Despite a common stereotype, 46 percent believe they miss their grown-up sons and daughters as much or more than their mother does, and 52 percent would like to hear from their kids more often.
The survey has also revealed that dads rate the home phone as the gadget providing the best quality of communication, with mobile phones and Skype video calling coming second and third respectively.
Reports of middle-aged parents suffering Crowded Nest Syndrome due to the return of Generation Boomerang may be premature, according to a new study published ahead of Father’s Day.
A survey of UK dads carried out by Panasonic reveals that 83 percent admit they miss having regular contact with grown-up sons and daughters who have left the family home.
A third of UK fathers see their adult offspring once a month or less, with five percent only seeing their children once a year at most. It seems dads can’t get enough family time, with 52 percent saying they would still like to hear from their kids more often.
Empty Nest Syndrome has historically been more commonly associated with mothers, but fathers who participated in the survey were keen to overturn the gender stereotype. Forty-six percent believe they miss their kids at least as much, if not more, than their mother does, and only one in three believes their mother misses them more than they do.
When it comes to keeping in touch, the home phone still reigns supreme; 68 percent of dads mainly use their landline to talk to their son or daughter. Of the many ways to stay in touch now available, dads agreed on which would appreciate receiving a new home phone as a gift. 42 percent rated the trusty home phone the best of the bunch, with 24 percent giving mobile phones their vote and Skype video calling trailing in third place with 10 percent.
The study shows that children are still turning to dad for advice, with petitions for help featuring in eight in ten of phone conversations. An enterprising 30 percent of children have taken the opportunity to ask for a loan during a catch-up, 33 percent have sought DIY guidance and 17 percent have asked for career advice. Oddly enough, they aren’t so forthcoming when it comes to their love lives, with just one in ten dads ever having been consulted by their children on affairs of the heart.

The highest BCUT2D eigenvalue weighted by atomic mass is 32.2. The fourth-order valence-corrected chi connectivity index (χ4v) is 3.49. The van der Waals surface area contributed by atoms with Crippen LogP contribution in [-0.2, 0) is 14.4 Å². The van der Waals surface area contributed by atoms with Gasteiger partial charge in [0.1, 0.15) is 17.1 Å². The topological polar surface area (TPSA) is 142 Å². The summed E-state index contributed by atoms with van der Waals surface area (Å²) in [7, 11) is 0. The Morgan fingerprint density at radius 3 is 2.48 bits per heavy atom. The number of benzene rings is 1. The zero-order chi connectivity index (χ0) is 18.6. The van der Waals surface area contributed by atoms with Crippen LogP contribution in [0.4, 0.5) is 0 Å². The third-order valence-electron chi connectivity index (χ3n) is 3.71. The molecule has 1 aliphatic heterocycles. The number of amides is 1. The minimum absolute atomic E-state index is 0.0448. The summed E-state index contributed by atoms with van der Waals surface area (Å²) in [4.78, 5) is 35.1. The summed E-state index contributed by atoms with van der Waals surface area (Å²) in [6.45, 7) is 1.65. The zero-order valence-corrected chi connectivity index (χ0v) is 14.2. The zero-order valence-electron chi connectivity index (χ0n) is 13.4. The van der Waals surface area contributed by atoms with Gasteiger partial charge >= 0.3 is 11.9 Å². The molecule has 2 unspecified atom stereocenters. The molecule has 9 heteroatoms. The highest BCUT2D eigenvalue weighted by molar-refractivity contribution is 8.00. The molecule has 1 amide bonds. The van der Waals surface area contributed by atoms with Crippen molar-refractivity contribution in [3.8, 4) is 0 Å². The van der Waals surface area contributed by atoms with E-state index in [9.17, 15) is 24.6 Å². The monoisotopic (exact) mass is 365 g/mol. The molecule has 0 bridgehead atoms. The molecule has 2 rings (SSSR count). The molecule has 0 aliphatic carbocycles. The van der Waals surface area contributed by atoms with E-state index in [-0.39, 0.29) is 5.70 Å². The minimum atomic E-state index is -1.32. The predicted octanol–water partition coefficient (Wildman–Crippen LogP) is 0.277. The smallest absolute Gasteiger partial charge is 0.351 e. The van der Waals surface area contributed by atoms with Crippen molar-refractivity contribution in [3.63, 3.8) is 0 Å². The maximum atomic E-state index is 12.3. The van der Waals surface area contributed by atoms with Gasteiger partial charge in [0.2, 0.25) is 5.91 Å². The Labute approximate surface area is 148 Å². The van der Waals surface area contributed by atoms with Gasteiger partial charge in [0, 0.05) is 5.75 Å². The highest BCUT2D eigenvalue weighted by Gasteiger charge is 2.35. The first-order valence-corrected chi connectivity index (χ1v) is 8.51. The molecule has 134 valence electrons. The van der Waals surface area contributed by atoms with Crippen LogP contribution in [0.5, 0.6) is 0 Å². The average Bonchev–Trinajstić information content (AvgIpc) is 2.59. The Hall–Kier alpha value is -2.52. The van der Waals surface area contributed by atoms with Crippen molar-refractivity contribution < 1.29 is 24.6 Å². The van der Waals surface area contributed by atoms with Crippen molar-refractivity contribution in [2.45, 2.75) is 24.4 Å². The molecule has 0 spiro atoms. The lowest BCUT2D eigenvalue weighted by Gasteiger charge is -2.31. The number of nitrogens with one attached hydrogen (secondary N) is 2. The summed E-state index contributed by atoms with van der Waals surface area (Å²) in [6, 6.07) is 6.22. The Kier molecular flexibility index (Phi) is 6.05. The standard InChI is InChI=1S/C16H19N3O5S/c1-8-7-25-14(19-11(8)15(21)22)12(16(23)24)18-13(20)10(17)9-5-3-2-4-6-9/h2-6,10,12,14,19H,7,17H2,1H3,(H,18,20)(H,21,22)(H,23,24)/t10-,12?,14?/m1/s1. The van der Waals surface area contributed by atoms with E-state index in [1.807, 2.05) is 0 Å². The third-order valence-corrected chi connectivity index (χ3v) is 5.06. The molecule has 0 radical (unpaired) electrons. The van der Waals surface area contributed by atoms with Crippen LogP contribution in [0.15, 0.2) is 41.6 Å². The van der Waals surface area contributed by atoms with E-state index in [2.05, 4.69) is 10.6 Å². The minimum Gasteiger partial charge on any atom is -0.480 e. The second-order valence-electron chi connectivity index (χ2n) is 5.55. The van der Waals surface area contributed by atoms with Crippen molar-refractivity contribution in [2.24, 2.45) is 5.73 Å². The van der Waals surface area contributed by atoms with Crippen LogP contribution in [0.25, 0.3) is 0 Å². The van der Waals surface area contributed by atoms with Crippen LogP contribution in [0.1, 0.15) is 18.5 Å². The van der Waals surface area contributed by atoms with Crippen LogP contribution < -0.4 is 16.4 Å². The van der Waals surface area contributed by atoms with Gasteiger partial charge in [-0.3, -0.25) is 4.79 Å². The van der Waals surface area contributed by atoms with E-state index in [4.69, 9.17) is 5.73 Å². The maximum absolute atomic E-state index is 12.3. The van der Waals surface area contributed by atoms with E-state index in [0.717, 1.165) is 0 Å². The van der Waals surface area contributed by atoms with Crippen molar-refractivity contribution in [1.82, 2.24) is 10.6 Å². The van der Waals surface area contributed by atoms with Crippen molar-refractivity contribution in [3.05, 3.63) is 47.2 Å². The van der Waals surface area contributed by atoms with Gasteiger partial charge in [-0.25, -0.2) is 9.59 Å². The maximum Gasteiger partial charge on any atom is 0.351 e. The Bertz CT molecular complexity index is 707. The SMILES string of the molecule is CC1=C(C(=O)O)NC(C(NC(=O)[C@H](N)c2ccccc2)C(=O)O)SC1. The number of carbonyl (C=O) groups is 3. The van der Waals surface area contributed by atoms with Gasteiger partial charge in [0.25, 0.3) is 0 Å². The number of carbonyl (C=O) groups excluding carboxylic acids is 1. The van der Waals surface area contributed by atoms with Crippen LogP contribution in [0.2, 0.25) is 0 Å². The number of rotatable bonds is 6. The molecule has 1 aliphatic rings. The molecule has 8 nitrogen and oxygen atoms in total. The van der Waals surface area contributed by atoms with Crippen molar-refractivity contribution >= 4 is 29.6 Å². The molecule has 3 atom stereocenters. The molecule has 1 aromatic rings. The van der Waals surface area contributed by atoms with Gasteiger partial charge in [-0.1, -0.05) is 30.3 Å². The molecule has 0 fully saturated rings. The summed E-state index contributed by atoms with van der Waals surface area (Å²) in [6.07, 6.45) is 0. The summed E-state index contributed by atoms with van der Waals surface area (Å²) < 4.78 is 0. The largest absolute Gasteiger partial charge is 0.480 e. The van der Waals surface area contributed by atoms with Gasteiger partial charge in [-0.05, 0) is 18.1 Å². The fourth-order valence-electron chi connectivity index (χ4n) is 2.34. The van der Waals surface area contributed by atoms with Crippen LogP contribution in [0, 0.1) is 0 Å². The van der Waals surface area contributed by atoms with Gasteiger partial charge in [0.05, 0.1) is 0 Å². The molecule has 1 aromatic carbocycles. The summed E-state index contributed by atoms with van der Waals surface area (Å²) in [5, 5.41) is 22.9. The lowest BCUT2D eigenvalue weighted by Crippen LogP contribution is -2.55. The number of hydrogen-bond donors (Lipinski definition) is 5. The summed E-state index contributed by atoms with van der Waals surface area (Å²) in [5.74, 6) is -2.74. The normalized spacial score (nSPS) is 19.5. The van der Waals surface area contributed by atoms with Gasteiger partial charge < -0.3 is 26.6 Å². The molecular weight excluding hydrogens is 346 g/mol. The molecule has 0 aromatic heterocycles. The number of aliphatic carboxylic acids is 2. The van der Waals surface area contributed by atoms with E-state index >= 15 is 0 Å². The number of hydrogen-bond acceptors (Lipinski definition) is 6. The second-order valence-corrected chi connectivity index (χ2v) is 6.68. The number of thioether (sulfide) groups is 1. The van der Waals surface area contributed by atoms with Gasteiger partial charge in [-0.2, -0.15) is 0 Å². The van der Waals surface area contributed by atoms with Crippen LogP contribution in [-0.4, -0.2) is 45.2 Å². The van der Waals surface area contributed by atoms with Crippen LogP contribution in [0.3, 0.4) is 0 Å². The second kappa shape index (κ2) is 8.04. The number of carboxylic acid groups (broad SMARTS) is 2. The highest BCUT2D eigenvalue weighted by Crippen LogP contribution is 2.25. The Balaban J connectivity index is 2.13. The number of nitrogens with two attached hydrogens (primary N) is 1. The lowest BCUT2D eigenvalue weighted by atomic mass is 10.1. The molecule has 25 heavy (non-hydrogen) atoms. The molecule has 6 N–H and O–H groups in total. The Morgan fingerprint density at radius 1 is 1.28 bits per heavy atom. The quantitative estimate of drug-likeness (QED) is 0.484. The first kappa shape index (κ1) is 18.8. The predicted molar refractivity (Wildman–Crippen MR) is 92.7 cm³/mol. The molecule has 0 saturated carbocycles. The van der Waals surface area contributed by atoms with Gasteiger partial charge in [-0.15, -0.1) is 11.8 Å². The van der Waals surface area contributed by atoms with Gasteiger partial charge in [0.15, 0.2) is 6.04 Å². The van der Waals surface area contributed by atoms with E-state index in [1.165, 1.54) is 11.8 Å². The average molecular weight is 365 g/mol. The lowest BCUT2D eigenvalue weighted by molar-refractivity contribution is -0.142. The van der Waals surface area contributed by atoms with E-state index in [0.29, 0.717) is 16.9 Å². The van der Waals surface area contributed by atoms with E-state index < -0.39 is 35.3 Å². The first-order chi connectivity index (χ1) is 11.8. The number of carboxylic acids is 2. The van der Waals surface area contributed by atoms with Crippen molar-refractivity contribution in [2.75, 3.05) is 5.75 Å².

Whatever the subject of discussion, the overwhelming finding is that dads value a good chat with their children.
Go on give him a call…
Running around the room with a brush trying to catch her on the way round the many circles she spins to avoid the brushing of the said tangled hair as she’s just out the bath. It’s just exhausting and so I end up giving in and giving up and my daughter is more wild, free and tausled than pampered princess.
But it’s rubbish as I would love to play with her hair – I have three boys who favour the short, back and sides Justin Bieber look – and it’s so not fair she won’t let me touch it. So I have been trying to find one that works an d maybe she will let me brush it at least.
I tried the NEW Michel Mercier Untangle Your Day Detangling Brush…
It’s billed as the must-have rescue remedy for every parent battling for no-tears, no-fuss and no pain. After experiencing the dreaded ‘brush time’ with his 12-year-old daughter, acclaimed stylist Michel Mercier set about creating a hair brush that would free his, and many other daughters around the world from a bundle of tears, tantrums and tangles…
And so, the Untangle Your Day Detangling Brush was born… With 428 bristles, positioned at 32 different heights and 16 different diameters, the unique geometric distribution of the bristles helps to disperse the pressure placed on hair during brushing. Of course, no one child is the same so Michel Mercier has ensured that all little angels can benefit from this innovation by creating three colour coded models, each one designed to suit a different hair type: Fuchsia and purple for fine hair, baby pink for normal hair and purple and white for thick hair.
The Michel Mercier Detangling Brush is priced at £12.95 and is available from www.michelmercier.co.uk
So did it work? Well not for me or my lovely two-year-old brush dodging daughter. She wouldn’t tolerate it, which is not really a reflection on the brush or its magic properties, just that the hunt is still on to tame the wild locks that my daughter sports.